After leaving her computer science degree to get in touch with her creativity and explore graphic design, Orit Dichter became drawn to the world of crafting, designing and sewing. Considering this path was not the obvious path for Orit, she coined her brand plan:d. Influenced by the vibrant art scene in Israel, Orit’s designs truly embody the “always summer”, confident attitude of the beautiful country.
Here, Orit discusses her experience taking the unconventional path, her choice to only use man-made materials, her curious inspiration, and what’s next for plan:d.
What inspired you to be a designer and how did you get started?
I’ve always dabbled with different kinds of arts and crafts. I used to spend all my free time as a teenager creating stuff, exploring the internet, and then making more stuff 🙂
I started my professional path as a computer science student. I studied for about 2 years, and really like it, but it cost me all of my free time. After a while, it became clear to me that I must make use of that creative side, not only as a hobby. And so, after 2 years, I left school and became a graphic designer. After a few years in this field, I opened my own studio, building and designing websites. Slowly, I was drawn more and more towards hand crafting – designing and sewing different items for my friends and myself. Eventually, it became obvious that I had enough sitting in front of a computer. I needed to feel the material and create fashionable items that embody my design concept. That was a great decision.
For a few years, I still worked half time and spent my spare time trying to figure out my new path-what exactly I want to design, how to find my visual language, and the right people to work with in order to make my dreams come to life. What most inspired me is the fact that I simply cannot live without using my creative sense. In some ways, I think I have to design in order to be happy.
The name of the studio came from looking at all the different paths I have taken, understanding they led me here, to what I call “plan d.” The name symbolizes the variety of influences poured into the items I make, each contributing their share, so together, they construct a new plan – plan:d.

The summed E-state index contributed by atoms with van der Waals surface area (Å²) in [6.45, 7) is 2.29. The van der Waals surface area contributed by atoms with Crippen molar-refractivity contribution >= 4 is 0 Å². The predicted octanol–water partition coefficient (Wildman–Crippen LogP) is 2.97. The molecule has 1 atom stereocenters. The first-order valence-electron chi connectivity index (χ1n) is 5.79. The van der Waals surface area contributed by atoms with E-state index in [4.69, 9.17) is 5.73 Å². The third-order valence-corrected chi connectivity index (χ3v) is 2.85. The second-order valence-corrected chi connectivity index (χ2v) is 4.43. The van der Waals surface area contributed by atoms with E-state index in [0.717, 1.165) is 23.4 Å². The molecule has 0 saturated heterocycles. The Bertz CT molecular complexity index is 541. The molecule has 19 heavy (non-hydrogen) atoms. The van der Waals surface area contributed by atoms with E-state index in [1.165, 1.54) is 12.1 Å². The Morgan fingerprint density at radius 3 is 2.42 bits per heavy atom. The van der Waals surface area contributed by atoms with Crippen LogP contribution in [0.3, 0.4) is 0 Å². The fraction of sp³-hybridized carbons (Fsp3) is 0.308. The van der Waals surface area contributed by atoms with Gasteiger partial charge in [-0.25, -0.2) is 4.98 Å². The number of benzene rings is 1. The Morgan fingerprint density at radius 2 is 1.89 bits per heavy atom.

Where were you born, where have you lived most of your life, and how has this influenced your brand?
I was born in Israel and still live here. I think the warm weather with the ‘out of the box’, confident people around me influenced me to design bold pieces – because I knew there would be interest, even in less traditional pieces. There’s a very lively design and art scene in Israel, and I knew I didn’t have to constrict my creativity in any way to accommodate the audience.
In Israel, its almost always summer, so bright colors and prints are always welcome. Later, I realized that a bright item can go really well, even with the most monochromatic, muted winter wardrobe. Now my clients are all over the world, but I still keep it fairly bright and unconventional.
What is the first thing you do in the morning? What websites do you visit?
Hit the snooze button! After its gone for at least an hour, I finally wake up, pet my pets (and my partner 🙂 ), then head to the studio that I share with my partner (he’s a creative as well). I drink some coffee and check my social media to see what has been going on during the night.
I like scouting Pinterest and often check out new stuff on my favorite designer sites and blogs (some of my favorites are www.openingceremony.us, https://www.notjustalabel.com/ and http://design-milk.com/).
What materials do you use and from where do you source them?
I use mainly vegan leather, canvas, cotton, and different treated fabrics (some of them I print, myself). I chose to use only man-made materials, no leather or any products derived from animals – out of respect and love for all living creatures. I source most of them locally and print some abroad. I love sourcing ‘non-fashion’ materials, as well, and use them with the more high-end stuff; that’s why I’m always on the hunt for new, uncommon materials.
What gets your creative juices flowing? Are you an early-bird or a night owl? What songs are you listening to, what munchies are you snacking on, what are you wearing?
Most of my inspiration comes from common textures, colors, and patterns I see throughout the day. Perhaps, the contrast between a stranger’s pair of pants and the plastic bag they’re holding or the light and shade patterns on a random window will catch my eye. Sometimes, it’s just a new technique I’d like to try out, so I design ‘around’ it to see how I can use it in a way that reflects my aesthetics.